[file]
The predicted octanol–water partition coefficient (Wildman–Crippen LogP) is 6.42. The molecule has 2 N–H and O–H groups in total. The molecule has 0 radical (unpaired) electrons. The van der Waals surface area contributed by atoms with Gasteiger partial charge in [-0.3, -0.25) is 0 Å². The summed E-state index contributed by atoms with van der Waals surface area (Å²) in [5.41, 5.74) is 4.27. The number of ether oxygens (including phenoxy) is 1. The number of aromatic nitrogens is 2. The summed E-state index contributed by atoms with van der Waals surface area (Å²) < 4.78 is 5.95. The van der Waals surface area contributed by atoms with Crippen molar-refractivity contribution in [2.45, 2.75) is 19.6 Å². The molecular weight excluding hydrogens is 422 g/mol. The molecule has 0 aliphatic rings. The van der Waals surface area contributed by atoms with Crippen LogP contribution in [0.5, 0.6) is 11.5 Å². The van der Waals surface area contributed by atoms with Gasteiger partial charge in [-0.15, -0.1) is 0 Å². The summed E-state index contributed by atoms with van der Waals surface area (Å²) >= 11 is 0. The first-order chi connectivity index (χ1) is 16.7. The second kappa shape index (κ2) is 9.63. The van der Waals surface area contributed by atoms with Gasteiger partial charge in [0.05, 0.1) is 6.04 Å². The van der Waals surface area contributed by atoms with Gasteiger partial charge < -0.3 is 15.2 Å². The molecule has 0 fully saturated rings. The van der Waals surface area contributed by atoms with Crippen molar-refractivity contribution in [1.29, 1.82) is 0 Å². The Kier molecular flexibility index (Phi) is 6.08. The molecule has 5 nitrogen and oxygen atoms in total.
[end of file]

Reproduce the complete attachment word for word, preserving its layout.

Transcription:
The predicted octanol–water partition coefficient (Wildman–Crippen LogP) is 6.42. The molecule has 2 N–H and O–H groups in total. The molecule has 0 radical (unpaired) electrons. The van der Waals surface area contributed by atoms with Gasteiger partial charge in [-0.3, -0.25) is 0 Å². The summed E-state index contributed by atoms with van der Waals surface area (Å²) in [5.41, 5.74) is 4.27. The number of ether oxygens (including phenoxy) is 1. The number of aromatic nitrogens is 2. The summed E-state index contributed by atoms with van der Waals surface area (Å²) < 4.78 is 5.95. The van der Waals surface area contributed by atoms with Crippen molar-refractivity contribution in [2.45, 2.75) is 19.6 Å². The molecular weight excluding hydrogens is 422 g/mol. The molecule has 0 aliphatic rings. The van der Waals surface area contributed by atoms with Crippen LogP contribution in [0.5, 0.6) is 11.5 Å². The van der Waals surface area contributed by atoms with Gasteiger partial charge in [-0.15, -0.1) is 0 Å². The summed E-state index contributed by atoms with van der Waals surface area (Å²) >= 11 is 0. The first-order chi connectivity index (χ1) is 16.7. The second kappa shape index (κ2) is 9.63. The van der Waals surface area contributed by atoms with Gasteiger partial charge in [0.05, 0.1) is 6.04 Å². The van der Waals surface area contributed by atoms with Gasteiger partial charge < -0.3 is 15.2 Å². The molecule has 0 fully saturated rings. The van der Waals surface area contributed by atoms with Crippen molar-refractivity contribution in [1.29, 1.82) is 0 Å². The Kier molecular flexibility index (Phi) is 6.08. The molecule has 5 nitrogen and oxygen atoms in total.